After a long layoff, I've finally started printing up some cyanotypes again. My standard go-to paper is Stonehenge, and it has been excellent for me. I was ordering some things, and on a whim, threw in some Twinrocker paper to try out. I made some prints on Stonehenge to get my exposure time dialed in, and then printed on the Twinrocker. Holy moly! That paper seems like a full stop faster than the Stonehenge. Even though the print is over exposed (and I'll try some bleaching and tannin on that print) there's a really nice depth to it, and it looks like it might be a good paper for cyanotypes.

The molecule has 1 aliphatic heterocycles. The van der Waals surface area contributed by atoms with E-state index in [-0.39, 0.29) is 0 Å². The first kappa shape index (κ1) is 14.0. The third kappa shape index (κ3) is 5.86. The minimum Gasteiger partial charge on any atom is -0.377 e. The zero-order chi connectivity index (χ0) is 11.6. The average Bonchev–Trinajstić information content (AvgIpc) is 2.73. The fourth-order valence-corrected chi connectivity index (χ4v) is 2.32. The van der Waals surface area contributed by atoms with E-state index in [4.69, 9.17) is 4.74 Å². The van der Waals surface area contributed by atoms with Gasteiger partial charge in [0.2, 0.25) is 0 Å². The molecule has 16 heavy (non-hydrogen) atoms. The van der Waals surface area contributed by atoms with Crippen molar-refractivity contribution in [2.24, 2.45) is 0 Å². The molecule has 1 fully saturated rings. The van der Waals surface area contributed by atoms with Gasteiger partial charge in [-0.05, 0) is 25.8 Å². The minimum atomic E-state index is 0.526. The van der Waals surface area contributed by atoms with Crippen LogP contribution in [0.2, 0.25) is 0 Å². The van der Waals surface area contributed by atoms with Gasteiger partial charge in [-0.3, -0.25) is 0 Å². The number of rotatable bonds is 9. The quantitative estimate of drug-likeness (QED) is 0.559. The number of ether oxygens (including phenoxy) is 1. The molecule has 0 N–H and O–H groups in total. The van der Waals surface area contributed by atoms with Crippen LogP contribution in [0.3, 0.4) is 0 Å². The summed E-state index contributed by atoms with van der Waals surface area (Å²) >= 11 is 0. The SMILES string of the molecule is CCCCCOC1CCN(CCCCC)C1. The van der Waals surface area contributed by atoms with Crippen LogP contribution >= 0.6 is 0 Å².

So what makes the paper faster? I'm having a hard time figuring this out. Could it be that it soaks up more of the cyanotype chemistry, and there's just more there to expose? I'm still using my batch of the "traditional" 2 part cyanotype formula, and in the coming weeks I might test it out with Mike Ware's "new" formula. Also, I'm using a little citric acid in the chemistry, and my development process is an initial citric acid bath, followed by water.